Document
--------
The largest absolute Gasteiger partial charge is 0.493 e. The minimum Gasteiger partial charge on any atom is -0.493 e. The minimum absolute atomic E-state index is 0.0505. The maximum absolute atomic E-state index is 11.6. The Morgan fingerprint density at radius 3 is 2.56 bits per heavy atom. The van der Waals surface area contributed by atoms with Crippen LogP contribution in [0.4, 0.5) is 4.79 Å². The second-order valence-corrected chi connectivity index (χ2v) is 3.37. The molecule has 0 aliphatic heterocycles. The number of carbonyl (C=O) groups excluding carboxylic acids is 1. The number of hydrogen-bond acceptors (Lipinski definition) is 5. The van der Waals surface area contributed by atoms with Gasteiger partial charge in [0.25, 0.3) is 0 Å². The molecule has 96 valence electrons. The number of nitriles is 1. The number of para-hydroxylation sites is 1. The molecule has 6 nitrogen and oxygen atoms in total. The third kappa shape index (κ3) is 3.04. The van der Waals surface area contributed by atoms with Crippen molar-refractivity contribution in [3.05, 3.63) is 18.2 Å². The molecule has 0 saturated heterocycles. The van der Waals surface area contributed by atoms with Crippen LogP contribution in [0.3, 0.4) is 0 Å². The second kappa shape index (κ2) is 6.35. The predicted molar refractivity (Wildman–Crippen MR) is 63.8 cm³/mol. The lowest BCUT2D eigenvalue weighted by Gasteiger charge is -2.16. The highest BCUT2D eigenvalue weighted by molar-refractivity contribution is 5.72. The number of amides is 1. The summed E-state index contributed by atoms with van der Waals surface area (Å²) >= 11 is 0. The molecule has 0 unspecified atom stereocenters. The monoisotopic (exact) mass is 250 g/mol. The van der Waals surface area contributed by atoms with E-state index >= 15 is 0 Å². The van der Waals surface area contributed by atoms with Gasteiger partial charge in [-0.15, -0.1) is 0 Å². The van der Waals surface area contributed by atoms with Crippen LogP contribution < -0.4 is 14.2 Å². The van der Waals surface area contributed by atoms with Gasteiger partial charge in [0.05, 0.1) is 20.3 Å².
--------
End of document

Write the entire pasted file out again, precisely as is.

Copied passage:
The largest absolute Gasteiger partial charge is 0.493 e. The minimum Gasteiger partial charge on any atom is -0.493 e. The minimum absolute atomic E-state index is 0.0505. The maximum absolute atomic E-state index is 11.6. The Morgan fingerprint density at radius 3 is 2.56 bits per heavy atom. The van der Waals surface area contributed by atoms with Crippen LogP contribution in [0.4, 0.5) is 4.79 Å². The second-order valence-corrected chi connectivity index (χ2v) is 3.37. The molecule has 0 aliphatic heterocycles. The number of carbonyl (C=O) groups excluding carboxylic acids is 1. The number of hydrogen-bond acceptors (Lipinski definition) is 5. The van der Waals surface area contributed by atoms with Gasteiger partial charge in [0.25, 0.3) is 0 Å². The molecule has 96 valence electrons. The number of nitriles is 1. The number of para-hydroxylation sites is 1. The molecule has 6 nitrogen and oxygen atoms in total. The third kappa shape index (κ3) is 3.04. The van der Waals surface area contributed by atoms with Crippen molar-refractivity contribution in [3.05, 3.63) is 18.2 Å². The molecule has 0 saturated heterocycles. The van der Waals surface area contributed by atoms with Crippen LogP contribution in [0.3, 0.4) is 0 Å². The second kappa shape index (κ2) is 6.35. The predicted molar refractivity (Wildman–Crippen MR) is 63.8 cm³/mol. The lowest BCUT2D eigenvalue weighted by Gasteiger charge is -2.16. The highest BCUT2D eigenvalue weighted by molar-refractivity contribution is 5.72. The number of amides is 1. The summed E-state index contributed by atoms with van der Waals surface area (Å²) >= 11 is 0. The molecule has 0 unspecified atom stereocenters. The monoisotopic (exact) mass is 250 g/mol. The van der Waals surface area contributed by atoms with E-state index >= 15 is 0 Å². The van der Waals surface area contributed by atoms with Gasteiger partial charge in [-0.15, -0.1) is 0 Å². The van der Waals surface area contributed by atoms with Crippen LogP contribution < -0.4 is 14.2 Å². The van der Waals surface area contributed by atoms with Gasteiger partial charge in [0.05, 0.1) is 20.3 Å².